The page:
Chinese ride-hailing firm Didi Chuxing has raised $4 billion (€3.37 billion) in funds earmarked for expansion overseas and into areas such as artificial intelligence, as it looks to challenge still bigger rival Uber.
The last funding round boosts Didi Chuxing's valuation to around $56 billion, making the ride-hailing platform Asia's most valuable startup.
Domestic Chinese and foreign investors, including Abu Dhabi state fund Mubadala Capital and Japanese telecoms firm SoftBank, contributed to the huge pot.
"Didi plans to scale up investments in AI [artificial intelligence] talent and technologies, to further build up its intelligent driving and smart transportation capabilities," the company said in an official release Thursday.
Moreover, the funding was intended to bring "innovative and diversified transportation to broader communities" across the world, it added.
Didi has nearly half a billion users around the world and handles up to 25 million rides per day. More than 260,000 electric vehicles are running on Didi's network, and the firm had set up a joint venture to build its own charging networks, the firm's chief executive Cheng Wei said last month.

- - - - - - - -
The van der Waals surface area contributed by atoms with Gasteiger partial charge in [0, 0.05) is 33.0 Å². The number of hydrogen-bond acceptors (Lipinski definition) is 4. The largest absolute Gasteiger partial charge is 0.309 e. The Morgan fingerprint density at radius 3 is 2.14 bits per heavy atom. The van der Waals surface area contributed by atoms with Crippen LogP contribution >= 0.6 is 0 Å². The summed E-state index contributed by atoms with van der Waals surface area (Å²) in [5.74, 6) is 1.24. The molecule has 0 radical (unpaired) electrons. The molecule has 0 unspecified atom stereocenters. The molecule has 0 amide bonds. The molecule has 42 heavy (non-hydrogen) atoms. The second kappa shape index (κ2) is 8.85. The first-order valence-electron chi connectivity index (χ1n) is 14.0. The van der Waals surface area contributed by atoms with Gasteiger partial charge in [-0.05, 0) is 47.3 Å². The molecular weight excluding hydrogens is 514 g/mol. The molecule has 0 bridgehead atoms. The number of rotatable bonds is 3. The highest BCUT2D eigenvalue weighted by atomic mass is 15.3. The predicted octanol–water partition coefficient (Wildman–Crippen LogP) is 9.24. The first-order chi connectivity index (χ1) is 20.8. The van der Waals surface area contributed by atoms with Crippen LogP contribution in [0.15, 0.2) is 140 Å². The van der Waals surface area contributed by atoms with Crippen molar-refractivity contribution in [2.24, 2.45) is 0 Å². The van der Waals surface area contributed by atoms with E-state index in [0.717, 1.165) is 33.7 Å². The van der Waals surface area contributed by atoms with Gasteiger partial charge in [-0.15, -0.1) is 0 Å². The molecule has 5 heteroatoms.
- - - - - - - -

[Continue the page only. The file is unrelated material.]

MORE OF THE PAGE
Global turf war
Didi has expanded overseas rapidly in the past year since sealing its dominance in China with the purchase of Uber's local business in 2016, ending a cash-burning subsidy war that cost US-based Uber an estimated $2 billion.
Didi is seeking to grab international market share from Uber by working with local firms through investment or partnership, including Southeast Asia's Grab, India's Ola, US-based Lyft, and Europe's Taxify.
On Wednesday, Didi announced it was looking at entering the Taiwanese market, and had authorized a franchisee operator to do research there on its behalf. Reportedly, the company is also in talks with Japanese taxi operator Daiichi Koutsu Sangyo to provide riding services for Chinese tourists in Japan. And it is planning to enter Mexico next year, in what would be its first overseas operation not managed through a local partner
The Wall Street Journal has reported the fundraising had pushed Didi's cash reserves to $12 billion from $3.5 billion two years ago.
uhe/aos (Reuters, AFP, dpa)